of a detailed report, which would make recommendations
on issues such as the rate of tax to be applied,
proposed exemptions and collection methods.
July 2005, Guernsey adopted a 15% retention (ie
withholding) tax under the EU's Savings Tax Directive
(STD) in respect of EU resident individuals' savings
interest (although depositors retain the option
to exchange information on savings income with
the tax authority of their home member state).
The retention tax increased to 20% as of July
1, 2008, for three years, after which it will
rise to 35%.
originally drafted, the STD aimed at a uniform
'information exchange' regime to apply across
the Union, with all countries agreeing to report
interest on savings paid to the citizens of other
Member States to those States' tax authorities.
Because of resistance from EU Member States with
strong traditions of banking secrecy, the Commission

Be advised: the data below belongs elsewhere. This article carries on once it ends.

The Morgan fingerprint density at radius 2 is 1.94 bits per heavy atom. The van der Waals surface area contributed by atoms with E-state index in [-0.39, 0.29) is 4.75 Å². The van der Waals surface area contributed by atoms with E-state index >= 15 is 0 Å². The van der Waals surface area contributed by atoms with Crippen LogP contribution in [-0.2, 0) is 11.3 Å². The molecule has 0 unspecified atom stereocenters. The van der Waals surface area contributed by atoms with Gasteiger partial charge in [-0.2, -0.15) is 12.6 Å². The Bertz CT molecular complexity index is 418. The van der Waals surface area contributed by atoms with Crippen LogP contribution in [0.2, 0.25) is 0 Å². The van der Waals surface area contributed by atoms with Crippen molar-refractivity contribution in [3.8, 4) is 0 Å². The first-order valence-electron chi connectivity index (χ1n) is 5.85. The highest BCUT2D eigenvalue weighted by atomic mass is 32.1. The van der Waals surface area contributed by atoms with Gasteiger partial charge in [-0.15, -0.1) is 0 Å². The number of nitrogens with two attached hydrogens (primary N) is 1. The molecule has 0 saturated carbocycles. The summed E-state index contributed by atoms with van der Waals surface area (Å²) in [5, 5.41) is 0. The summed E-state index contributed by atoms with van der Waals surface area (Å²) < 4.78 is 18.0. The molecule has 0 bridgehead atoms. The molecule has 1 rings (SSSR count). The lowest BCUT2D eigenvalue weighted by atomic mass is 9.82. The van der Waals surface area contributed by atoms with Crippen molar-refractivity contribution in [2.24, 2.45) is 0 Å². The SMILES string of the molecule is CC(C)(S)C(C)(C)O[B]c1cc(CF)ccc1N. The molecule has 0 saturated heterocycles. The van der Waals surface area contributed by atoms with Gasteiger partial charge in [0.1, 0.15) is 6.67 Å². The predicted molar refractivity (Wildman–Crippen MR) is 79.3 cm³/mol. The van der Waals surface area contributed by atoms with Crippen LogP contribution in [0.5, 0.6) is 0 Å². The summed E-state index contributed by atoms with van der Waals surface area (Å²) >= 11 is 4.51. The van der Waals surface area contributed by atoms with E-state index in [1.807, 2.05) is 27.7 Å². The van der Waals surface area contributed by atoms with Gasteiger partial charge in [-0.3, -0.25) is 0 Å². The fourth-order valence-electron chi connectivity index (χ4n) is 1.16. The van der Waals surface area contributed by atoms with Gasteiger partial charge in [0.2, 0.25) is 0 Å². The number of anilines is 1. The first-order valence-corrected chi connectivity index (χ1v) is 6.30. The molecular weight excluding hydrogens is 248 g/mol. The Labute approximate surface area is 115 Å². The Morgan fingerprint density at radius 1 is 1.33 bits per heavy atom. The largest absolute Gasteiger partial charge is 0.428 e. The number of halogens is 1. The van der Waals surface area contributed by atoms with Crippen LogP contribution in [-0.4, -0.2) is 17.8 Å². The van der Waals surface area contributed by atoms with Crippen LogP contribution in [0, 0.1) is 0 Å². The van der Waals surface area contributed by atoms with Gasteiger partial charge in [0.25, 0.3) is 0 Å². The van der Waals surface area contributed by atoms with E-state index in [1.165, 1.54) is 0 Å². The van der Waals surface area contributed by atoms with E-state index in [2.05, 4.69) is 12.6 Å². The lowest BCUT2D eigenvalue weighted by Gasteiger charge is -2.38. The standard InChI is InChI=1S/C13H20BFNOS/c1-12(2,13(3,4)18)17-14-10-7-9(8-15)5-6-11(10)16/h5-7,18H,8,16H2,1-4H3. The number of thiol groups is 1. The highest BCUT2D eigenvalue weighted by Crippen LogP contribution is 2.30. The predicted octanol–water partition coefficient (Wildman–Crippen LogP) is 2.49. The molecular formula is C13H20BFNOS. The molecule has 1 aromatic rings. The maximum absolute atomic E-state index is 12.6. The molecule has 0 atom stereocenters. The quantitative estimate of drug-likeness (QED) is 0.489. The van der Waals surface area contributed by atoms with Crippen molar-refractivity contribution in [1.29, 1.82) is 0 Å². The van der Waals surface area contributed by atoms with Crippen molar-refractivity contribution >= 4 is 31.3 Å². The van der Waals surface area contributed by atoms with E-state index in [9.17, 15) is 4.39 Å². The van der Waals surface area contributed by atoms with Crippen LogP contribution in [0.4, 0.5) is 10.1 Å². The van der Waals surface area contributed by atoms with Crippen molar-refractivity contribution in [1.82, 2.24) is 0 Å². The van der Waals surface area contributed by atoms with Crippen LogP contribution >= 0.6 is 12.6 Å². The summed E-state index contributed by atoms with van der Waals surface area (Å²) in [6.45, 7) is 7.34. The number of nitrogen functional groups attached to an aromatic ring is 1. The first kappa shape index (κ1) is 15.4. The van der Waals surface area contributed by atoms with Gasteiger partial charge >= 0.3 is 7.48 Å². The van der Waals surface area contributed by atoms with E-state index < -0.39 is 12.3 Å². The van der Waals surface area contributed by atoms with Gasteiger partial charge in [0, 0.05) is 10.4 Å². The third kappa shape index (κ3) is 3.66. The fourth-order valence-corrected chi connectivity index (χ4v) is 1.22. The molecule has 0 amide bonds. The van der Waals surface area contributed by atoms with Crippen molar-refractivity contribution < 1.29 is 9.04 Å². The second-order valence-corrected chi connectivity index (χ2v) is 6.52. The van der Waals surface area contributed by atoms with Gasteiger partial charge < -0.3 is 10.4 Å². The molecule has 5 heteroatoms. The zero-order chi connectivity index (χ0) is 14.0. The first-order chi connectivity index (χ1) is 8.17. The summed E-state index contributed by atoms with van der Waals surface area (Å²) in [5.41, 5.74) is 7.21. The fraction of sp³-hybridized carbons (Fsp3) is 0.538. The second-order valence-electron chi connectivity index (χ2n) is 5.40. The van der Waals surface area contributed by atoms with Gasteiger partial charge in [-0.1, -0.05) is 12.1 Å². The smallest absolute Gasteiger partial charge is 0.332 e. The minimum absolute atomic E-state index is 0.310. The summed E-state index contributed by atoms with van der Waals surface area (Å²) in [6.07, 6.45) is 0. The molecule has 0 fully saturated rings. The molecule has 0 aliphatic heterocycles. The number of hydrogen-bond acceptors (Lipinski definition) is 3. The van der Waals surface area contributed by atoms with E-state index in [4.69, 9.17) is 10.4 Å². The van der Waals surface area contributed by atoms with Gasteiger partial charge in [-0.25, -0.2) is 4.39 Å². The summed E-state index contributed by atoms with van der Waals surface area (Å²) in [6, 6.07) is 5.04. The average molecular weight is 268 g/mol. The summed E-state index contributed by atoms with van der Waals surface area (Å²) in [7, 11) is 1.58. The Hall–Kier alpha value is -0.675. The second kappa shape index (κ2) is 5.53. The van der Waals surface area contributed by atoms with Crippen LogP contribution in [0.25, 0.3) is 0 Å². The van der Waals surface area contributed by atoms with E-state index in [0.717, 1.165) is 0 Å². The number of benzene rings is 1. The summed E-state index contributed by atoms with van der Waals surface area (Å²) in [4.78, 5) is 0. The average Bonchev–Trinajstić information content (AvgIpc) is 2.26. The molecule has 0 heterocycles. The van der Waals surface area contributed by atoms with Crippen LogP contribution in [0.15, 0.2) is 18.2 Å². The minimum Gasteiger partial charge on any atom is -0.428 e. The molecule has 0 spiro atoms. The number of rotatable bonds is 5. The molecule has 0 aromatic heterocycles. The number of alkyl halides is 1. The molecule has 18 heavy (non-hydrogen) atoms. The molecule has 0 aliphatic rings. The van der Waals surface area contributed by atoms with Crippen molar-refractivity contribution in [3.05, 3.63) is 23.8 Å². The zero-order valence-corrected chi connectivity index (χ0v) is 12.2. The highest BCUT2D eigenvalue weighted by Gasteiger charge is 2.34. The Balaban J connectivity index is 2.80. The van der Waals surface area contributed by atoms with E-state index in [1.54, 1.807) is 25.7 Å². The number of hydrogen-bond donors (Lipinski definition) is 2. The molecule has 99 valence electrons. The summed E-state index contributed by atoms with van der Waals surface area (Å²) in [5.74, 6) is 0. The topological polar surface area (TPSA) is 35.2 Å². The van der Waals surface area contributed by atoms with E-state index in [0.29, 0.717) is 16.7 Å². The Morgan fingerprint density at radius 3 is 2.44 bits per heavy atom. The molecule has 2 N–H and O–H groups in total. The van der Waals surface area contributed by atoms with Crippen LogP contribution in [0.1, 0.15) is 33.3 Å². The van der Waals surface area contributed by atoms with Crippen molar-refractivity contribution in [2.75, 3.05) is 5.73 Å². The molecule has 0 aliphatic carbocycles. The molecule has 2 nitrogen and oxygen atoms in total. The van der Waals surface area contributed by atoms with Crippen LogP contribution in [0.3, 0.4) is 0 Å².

had to allow Austria, Luxembourg and Belgium to
apply a withholding tax. The STD also extends
to a number of third countries which are not members
of the EU, including Andorra, Liechtenstein, Monaco,
San Marino and Switzerland. Many of the UK's offshore
financial centres (including Jersey and the Isle
of Man) have been forced to join the STD, along
with the Netherlands Antilles and Aruba.
2009, the Guernsey government released a statement
regarding the Isle of Man’s decision to
switch from a withholding tax system to the automatic
exchange of information from July 1, 2011, when
the withholding tax option currently available
to customers having accounts with Isle of Man
banks as part of a transitional arrangement will